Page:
Tangerine Dividend Portfolio Review

This is a review of Tangerine Dividend Portfolio, one of the 5 Tangerine Core Portfolios.

The portfolio provides a means for investors to quickly invest in a portfolio of dividend paying companies, professionally managed using an indexing strategy.

In this post, you’ll learn everything you need to know about the dividend portfolio to decide if it is a right fit for you.

But first, a quick overview…

Fund Overview

The Tangerine dividend portfolio is a passively managed fund with global diversification and quarterly rebalancing.

Instead of building a dividend portfolio with individual stocks one at a time, the fund gives you access to over 270 companies with a single purchase.

And getting started is easy with a low starting investment of just $25.

Here are some quick facts about the dividend portfolio:

  • Date fund started: Nov, 2016
  • Total value of the fund (July 31, 2021): $206.3 million
  • MER: 1.06%
  • Distribution: Annually, December 
  • Fund and Portfolio Manager: Tangerine Investment Management Inc

The Tangerine Dividend portfolio has a dividend yield of 2.94% as at the time of writing this post (August 2021).

Portfolio Allocation

The portfolio is designed to provide both dividend income and capital appreciation. And these objectives are achieved by investing in shares of companies with a track record of paying dividends.

The portfolio has a 100% allocation to equities but diversified geographically to Canada, U.S and Internationally.

Each of the components of the portfolio track the Morgan Stanley Capital International (MSCI) dividend index for their respective location.

The indices are constructed using a multi-level dividend screening process that starts with identifying companies that pay dividends consistently and have the ability to sustain them.

Next, the stocks are screened using quality factors like return on equity, debt to equity ratio, price performance over the previous 12 months and so on.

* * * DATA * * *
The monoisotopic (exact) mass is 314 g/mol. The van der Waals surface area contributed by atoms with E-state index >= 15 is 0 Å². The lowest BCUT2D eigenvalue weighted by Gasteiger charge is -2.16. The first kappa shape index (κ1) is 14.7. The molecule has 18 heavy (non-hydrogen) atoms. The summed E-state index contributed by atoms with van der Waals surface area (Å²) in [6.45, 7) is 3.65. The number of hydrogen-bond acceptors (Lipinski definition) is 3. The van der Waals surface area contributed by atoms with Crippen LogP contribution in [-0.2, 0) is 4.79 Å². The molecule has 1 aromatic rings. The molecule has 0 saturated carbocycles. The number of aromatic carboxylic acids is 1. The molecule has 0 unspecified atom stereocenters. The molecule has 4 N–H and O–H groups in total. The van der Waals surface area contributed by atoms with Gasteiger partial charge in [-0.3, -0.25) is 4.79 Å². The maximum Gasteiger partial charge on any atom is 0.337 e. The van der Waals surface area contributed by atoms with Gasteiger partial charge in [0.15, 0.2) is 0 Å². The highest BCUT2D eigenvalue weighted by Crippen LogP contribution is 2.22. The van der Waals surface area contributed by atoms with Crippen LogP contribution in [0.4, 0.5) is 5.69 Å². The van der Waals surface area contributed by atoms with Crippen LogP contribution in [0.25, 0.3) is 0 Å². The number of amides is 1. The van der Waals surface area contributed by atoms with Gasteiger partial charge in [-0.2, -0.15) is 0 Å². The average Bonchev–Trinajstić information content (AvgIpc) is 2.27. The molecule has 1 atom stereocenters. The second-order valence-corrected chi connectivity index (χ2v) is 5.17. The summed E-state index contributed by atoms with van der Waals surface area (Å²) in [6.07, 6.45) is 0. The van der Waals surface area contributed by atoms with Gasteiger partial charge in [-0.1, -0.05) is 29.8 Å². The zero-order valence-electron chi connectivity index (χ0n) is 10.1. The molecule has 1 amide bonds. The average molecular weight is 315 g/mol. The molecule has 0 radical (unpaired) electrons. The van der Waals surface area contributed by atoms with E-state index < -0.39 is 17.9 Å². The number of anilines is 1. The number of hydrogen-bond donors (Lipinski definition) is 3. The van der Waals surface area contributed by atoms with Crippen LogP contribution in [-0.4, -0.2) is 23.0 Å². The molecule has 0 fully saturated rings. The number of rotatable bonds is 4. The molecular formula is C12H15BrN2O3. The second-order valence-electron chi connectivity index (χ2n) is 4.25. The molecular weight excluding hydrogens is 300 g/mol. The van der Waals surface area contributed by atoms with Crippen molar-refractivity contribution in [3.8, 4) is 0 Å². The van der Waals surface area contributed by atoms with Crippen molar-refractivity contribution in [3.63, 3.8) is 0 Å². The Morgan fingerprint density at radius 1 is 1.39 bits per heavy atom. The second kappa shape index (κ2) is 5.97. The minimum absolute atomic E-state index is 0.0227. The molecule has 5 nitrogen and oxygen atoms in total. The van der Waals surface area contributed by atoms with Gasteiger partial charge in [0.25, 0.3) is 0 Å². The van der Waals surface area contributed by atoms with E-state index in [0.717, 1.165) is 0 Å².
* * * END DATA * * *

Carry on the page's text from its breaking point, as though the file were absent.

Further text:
And finally, only the companies with higher than average dividend yields are selected and included in the indices.

The indices are rebalanced semi-annually, and market cap weighted.

Asset ClassWeightBenchmark
Canadian Stocks50%MSCI Canada High Dividend Yield Index
U.S. Stocks25%MSCI USA High Dividend Yield Index
International Stocks25%MSCI EAFE High Dividend Yield Index
Portfolio Allocation for Tangerine Dividend Portfolio
Portfolio asset allocation for Tangerine Dividend Portfolio

Depending on how the stocks within each asset class perform, the weights above may vary slightly from the target.

For example, the weight for Canadian stocks was 48.9% as at June 2021.

Check here to see the current allocations to each asset class (geography) and the individual stocks.

Tangerine Dividend Portfolio Holdings

The portfolio is well diversified if you look at the count of investment alone. Its asset was invested in 270 different investments as at July 2021.

But the investments are not equally weighted so a few, top companies receive the bulk of the portfolio’s fund. The top 10 holdings collectively weigh 28% of the fund value while the top 25 holdings weigh a little over 55%.

Tangerine dividend portfolio top 10 holdings.

Note: You can view the fund’s current top holdings here.

This is not necessarily a bad thing though. The top companies are well established, matured companies in financials, energy, utilities and telecoms with a long track record of not just paying, but also increasing, dividends.

If you want a more recent listing of the portfolio’s make-up, you can visit tangerine.ca/investments or call Tangerine at 1-877-464-5678.

Historical Performance

Tangerine publishes the performance of its fund periodically, so we have an idea of how the dividend portfolio has performed since inception in late 2016.

  • 2017: 9.7%
  • 2018: -6.6%
  • 2019: 20%
  • 2020: -5.5%
  • 2021: 16.54%

The Tangerine Dividend Portfolio has a year-to-date performance of 16.54% as at July 2021.

According to Tangerine, $1,000 invested in the fund at inception would have grown to $1,146 in August 2020.